The thing is the PC DOS machine was a terrible HOME computer. For business tasks it quite did what it bloody well needed to and its absurd prices and complications to make it do anything "fun" really make them things nobody but businesspeople with more money than sense (or the smarts to have their office pay for it/let them borrow it) really should have ever wanted in the home.
My friend's family got a 1000+ plus dollar PC the same year I got my Commodore 64 (Christmas 87.). My machine cost less than half theirs. And for gaming it kicked its ass completely. They had CGA, awful joysticks (at least for that era of gaming. Analog sticks would eventually come into their own. Eventually.) and some beeps and boops. Mine had GEOS which basically turned the 64 into a 16 color Mac with a bigger screen (19" tv for me!), and all the good apps bundled with it. (Somehow I used the GEOS 1 disks for other things like an idiot so it wasn't till GEOS 2 that I got down n dirty with it.)
Honestly PCs weren't home computers till Windows 95 and Pentium 166s and better really. (Then 3d cards came out and confused up a stabilizing market. And the endless increasing system requirements.. but that was even in the 80s.)
The first DOS machine I had in 93 had 2 megs ram SVGA with a tiny amount of video ram (still need to hunt down those chips if I can ever figure out which ones my Tandy 486 needs), a wimpy 2400 baud modem, no sound or CDROM, 2 button mouse, Windows 3.1, DOS 5, a 13" monitor, and was only a 486 25 with a 130 meg hard disk and 1 3.5 HD floppy. For 1400 bucks. I spent the next 4-5 months upgrading the damned thing to be a proper games machine (Navy paychecks aren't big as an E2), and the next 3 or so years trying to keep it current. (Eventually I gave up and got a new PC on credit. LAUGH AT THE MACHINE THAT BLEW MY MIND IN EARLY 97:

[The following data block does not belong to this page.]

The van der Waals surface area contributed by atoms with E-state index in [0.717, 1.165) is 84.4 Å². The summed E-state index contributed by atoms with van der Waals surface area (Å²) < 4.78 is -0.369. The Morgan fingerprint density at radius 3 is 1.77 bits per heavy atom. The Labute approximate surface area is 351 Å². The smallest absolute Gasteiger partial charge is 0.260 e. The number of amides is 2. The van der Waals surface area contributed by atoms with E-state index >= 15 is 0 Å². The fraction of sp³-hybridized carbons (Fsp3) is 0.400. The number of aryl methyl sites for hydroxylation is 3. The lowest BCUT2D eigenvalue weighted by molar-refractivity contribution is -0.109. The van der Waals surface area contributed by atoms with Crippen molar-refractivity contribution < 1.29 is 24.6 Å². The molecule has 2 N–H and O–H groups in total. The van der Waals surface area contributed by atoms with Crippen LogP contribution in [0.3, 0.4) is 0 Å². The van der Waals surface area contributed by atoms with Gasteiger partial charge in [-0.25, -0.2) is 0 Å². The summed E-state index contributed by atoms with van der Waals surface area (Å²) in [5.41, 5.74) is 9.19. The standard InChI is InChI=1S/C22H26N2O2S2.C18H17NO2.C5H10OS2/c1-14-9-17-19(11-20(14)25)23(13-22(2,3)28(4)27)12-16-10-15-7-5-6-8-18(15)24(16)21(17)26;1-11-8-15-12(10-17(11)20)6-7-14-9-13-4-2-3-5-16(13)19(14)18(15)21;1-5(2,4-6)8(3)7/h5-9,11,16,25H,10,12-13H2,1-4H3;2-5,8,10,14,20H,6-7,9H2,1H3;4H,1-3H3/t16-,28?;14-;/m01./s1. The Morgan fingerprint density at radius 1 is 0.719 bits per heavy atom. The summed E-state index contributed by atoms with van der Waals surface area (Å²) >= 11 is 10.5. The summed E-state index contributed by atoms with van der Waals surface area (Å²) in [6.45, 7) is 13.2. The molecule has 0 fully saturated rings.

(And I had to upgrade it a couple times. Up to a Pentium Pro 200 and I think a Voodoo Banshee.)
Whereas my C64's only upgrade was .. a Fast Load cart I got a couple months before I sold off the machine (STUPID ME. STUPID STUPID STUPID.)
The closed or mostly closed systems were a better value to a home user who wasn't made of money and just wanted to write out some reports, maybe do some light programming & artistic type work, and play some damn fine games.
To be sure, Commodore borked up the 128 which probably should have replaced the C64 entirely by Xmas 87, or at the least developers making it so users would actually WANT to buy RAM expansions, but the dumb things Commodore, Atari, Coleco, TI, and Tandy (among others) did could (and DOES) fill volumes of text...
But in case yall are wondering, Frankenstein is still around. (Sold it to my uncle who eventually sold his house and left a ton of stuff in my basement since.. 07 or so. Which at least meant I got my old friend back. Cleaned up a spare keyboard from the Athlon 800 days, my 15" flat glass monitor, a new floppy drive from ebay, a Sound Blaster 32 Discovery set for 30 bones on ebay (originally like a 400-500 dollar item!), DOS 6.22, and the existing machine with its 16 megs of RAM, a Cyrix P5 133 Overdrive chip upgrades and it works quite nicely. Oh, and an extra 210 meg HD. I really need to get a gig HD in there one of these days. But most of the time I just play DOS stuff in DOSbox.)
Edited by Bloodcat, Mon May 6, 2013 2:38 AM.